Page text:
It’s been an especially rough cold/flu season so far, and we’re not out of the woods yet! I have been sick twice, which is extremely frustrating and not usual for me…but it gave me the opportunity to revise my vocal tips for cold season! Below are several tips that I sent in a newsletter last year, but never got around to posting here on my blog, so here you go! There are even some new tips for you that I’ve collected this past year! In general, I recommend creating good general wellness habits like washing your hands often and eating plenty of fruits and veggies. In addition, I have found the tips below to be extremely helpful and hope you do, too!
Hydrate | Hydrate, hydrate, hydrate! Drink plenty of water, herbal tea (I recommend “Throat Coat” tea from Traditional Medicinals, or “Throat Comfort” tea from Yogi Teas), or hot water with lemon and honey.
Rest | Avoid caffeine and alcohol, and get plenty of rest! Avoid loud environments like bars where you are speaking over music and/or other people’s voices. Speak softly but don’t whisper, as that can wear on your vocal folds. If you can, give yourself a full day (or several hours) of vocal rest with no talking at all.
Steam | Steam your face! Boil water, then remove from heat and place a towel over your head. Center head over the pot and breathe in the steam. Perhaps put some oregano oil in the water, or another essential oil or herbs of your choice. Essential oils that I enjoy: peppermint, eucalyptus (great for the lungs but a bit drying for the throat), cinnamon, and cardamom.
Supplements & Herbs | We all know Vitamin C is great for your immune system – did you know you can take it every few hours? But don’t forget Vitamin D, as well as Zinc. You might also try Yin Chao, a great Chinese herb, especially right after noticing symptoms. See your local trusted acupuncturist for other Chinese herbs that could help you. Garlic, Ginger, Echinacea and Turmeric are some great natural antibiotics and anti-virals. Slippery Elm is a great herb for the vocal folds, as well as Licorice, Fennel, and Marshmallow Root. There are some nice throat sprays on the market, including “Singer’s Saving Grace.”
Expectorants | Expectorants are great — I recommend Mucinex (just the plain version, not Mucinex DM) which contains an herb called Guaifenesin, a natural expectorant which thins mucous. Apple Cider Vinegar is another natural expectorant, and it also helps your body fight bacteria and clear your lymph nodes!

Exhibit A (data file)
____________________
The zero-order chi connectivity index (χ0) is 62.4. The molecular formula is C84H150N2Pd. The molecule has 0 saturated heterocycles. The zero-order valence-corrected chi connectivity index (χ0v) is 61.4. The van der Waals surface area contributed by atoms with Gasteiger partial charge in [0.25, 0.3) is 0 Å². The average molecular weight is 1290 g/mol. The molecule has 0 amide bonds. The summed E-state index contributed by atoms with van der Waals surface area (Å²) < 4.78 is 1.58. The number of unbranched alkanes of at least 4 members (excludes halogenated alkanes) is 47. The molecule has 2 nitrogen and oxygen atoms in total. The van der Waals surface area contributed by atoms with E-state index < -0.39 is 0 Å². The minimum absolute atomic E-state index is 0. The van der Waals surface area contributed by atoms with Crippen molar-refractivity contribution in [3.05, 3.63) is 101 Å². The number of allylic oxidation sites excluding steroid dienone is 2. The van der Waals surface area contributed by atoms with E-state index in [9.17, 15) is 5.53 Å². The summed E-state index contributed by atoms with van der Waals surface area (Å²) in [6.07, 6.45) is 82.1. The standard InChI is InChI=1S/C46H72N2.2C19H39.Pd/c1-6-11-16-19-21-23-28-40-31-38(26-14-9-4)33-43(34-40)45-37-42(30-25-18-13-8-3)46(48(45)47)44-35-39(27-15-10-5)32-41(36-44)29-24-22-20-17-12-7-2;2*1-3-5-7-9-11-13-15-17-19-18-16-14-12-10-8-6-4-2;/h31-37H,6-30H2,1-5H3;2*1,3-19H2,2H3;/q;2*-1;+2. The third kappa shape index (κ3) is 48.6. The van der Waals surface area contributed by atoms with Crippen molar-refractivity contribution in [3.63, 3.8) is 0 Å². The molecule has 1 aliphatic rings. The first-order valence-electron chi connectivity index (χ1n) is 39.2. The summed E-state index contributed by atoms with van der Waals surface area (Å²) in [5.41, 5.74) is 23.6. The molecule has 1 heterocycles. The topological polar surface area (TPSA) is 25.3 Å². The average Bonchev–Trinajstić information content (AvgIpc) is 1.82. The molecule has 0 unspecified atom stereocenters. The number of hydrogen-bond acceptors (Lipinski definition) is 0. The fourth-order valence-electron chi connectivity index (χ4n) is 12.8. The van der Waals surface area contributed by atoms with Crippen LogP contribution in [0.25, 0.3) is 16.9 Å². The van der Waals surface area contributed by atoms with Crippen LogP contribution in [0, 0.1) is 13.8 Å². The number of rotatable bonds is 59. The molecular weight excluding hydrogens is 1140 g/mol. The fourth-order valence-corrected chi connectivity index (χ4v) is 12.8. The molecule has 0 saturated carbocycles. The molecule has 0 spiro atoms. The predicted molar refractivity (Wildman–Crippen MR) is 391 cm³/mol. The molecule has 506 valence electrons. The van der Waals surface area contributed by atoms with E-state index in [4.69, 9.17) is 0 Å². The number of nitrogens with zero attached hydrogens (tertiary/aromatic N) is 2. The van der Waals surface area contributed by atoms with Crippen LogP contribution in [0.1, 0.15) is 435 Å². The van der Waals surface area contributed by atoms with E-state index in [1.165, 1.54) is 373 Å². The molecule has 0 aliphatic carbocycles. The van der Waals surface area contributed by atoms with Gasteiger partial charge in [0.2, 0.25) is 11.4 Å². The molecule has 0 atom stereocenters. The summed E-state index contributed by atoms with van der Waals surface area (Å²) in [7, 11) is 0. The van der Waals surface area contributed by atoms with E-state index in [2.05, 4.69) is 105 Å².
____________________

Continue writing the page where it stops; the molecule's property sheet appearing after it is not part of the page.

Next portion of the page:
Salt Water | Gargle with Salt water, and/or use a Neti pot. When using a Neti Pot, make sure to use boiled/distilled water and wait for it to cool to almost room temperature. Be sure to add non-iodized salt, versus your everyday table salt. When gargling with salt water, use hot water that is as warm as you can comfortably stand, and keep gargling (and spitting) until the whole glass is gone! Remember not to gargle loudly, which could do more harm than good…just a soft gargle! It isn’t always fun, but it really helps!
Coconut Oil “Pulling” | This practice might seem strange to our western minds, but it is an ancient Ayurvedic practice with proven benefits! Take a tablespoon of coconut oil and gently swish it in your mouth for 10 to 20 minutes without swallowing any, then spit it into the trash or outside (not in the sink as it will clog your plumbing). You can do this 2 or 3 times per day while you’re sick, and it is especially recommended first thing in the morning, even before you brush your teeth or drink anything. When you’re healthy, this is a great practice to incorporate into your routine for general wellness, 2 or 3 times per week.
Practice | Even when you’re sick, gentle practicing can do you good! For singers, don’t forget that you can always visualize performing your songs, listen to the music you’re working on, work on memorizing your text, and mouth the words in front of a mirror! As for yoga, unless you’re super low on energy, a gentle practice sure couldn’t hurt and might help open up your chest and free your breathing. Some poses to incorporate into your practice: supported backbends like supported fish posture with a block between your shoulder blades, addho mukha virasana (downward facing hero’s pose, or “prayer”), and low lunge.
I wish you good health, and I hope you’ll be singing again soon!